Security analyst and Head of the Department of Research at the Kofi Annan International Peacekeeping Training Centre (KAIPTC) Prof. Kwesi Aning says Sunday’s coup d’etat in Guinea did not come as a surprise.
According to him, several factors including corruption, high unemployment, and attempts by President Alpha Conde to change the country’s constitution contributed to Sunday’s unfortunate incident.
“In the Guinea case, embedded corruption, the investment that favour a particular group of people and youth who do not see any future with the way the country is being governed,” Prof Aning said, adding “the underlining causes leading to the violence in Chad, Mali and Guinea cut across.”
“Yesterday if you saw some of the videos, one word that came out was ‘freedom’ and I was struck. Freedom from what? Freedom from oppression, corruption etc.”
Soldiers who staged an uprising in Guinea’s capital on Sunday have said in a short broadcast on state television that they have dissolved the constitution and the government in the West African state. Unverified videos shared on social media on Sunday apparently showed President Alpha Conde being surrounded by soldiers. His whereabouts were unclear.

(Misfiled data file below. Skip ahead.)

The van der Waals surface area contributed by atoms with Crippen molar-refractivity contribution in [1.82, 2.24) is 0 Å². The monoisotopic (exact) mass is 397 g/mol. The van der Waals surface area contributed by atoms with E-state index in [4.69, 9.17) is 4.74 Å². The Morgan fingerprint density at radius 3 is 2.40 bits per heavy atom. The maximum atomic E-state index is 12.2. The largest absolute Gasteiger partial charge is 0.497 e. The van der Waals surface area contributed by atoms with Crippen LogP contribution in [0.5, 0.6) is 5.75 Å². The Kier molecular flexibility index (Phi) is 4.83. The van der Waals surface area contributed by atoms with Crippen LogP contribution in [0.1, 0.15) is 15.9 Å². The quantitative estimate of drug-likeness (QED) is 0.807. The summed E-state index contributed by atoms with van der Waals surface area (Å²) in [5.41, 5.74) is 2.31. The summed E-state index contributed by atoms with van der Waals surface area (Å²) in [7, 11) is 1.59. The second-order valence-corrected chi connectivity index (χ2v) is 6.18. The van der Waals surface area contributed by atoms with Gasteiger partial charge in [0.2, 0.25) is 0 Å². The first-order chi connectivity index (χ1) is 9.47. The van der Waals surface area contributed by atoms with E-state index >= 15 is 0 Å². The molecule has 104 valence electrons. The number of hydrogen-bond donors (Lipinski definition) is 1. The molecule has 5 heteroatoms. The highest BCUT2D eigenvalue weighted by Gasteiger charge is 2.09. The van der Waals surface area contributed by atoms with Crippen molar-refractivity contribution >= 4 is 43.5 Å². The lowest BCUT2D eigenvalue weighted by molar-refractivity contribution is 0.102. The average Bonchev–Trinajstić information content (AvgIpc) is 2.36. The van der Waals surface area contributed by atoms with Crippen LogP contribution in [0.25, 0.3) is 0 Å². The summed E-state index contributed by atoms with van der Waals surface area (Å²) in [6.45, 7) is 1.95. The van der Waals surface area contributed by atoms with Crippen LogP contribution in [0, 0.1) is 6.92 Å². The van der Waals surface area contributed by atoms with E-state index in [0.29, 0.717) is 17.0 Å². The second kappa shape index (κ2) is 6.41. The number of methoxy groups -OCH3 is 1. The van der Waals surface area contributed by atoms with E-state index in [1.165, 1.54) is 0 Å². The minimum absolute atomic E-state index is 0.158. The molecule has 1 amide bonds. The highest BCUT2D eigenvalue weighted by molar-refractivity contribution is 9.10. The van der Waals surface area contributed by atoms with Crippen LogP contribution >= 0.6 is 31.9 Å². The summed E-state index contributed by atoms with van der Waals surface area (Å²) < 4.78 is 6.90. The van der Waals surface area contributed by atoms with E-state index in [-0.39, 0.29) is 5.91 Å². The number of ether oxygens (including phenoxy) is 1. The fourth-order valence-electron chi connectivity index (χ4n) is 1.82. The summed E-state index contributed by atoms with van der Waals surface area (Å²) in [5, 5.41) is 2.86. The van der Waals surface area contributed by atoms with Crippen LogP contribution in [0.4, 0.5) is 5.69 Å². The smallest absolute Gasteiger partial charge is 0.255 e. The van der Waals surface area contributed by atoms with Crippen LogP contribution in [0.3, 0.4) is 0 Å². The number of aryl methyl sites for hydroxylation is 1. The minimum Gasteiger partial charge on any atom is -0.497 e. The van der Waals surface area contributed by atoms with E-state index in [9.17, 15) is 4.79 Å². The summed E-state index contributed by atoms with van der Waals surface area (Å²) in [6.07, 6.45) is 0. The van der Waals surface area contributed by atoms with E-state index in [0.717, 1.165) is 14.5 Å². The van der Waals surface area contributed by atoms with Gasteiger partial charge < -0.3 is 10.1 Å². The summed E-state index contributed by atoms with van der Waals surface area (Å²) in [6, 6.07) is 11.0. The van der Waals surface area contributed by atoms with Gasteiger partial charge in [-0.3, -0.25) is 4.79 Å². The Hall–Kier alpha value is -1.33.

This followed earlier reports of heavy gunfire in Conakry near the presidential palace though it was unclear who was responsible. Guinea’s defence ministry said that an attack by mutinous special forces on the presidential palace had been repelled, though it was not immediately clear who held power.
The Soldiers have also ordered government ministers and national figures to attend a meeting later on Monday. The special force’s officers warned that anybody who failed to appear would be regarded as a rebel.
In a broadcast on state TV, they said regional governors have been replaced by military commanders, and the ousted president, Alpha Condé, was safe but in detention.
An indefinite nationwide curfew is in force. The coup has been condemned by the United Nations and African Union.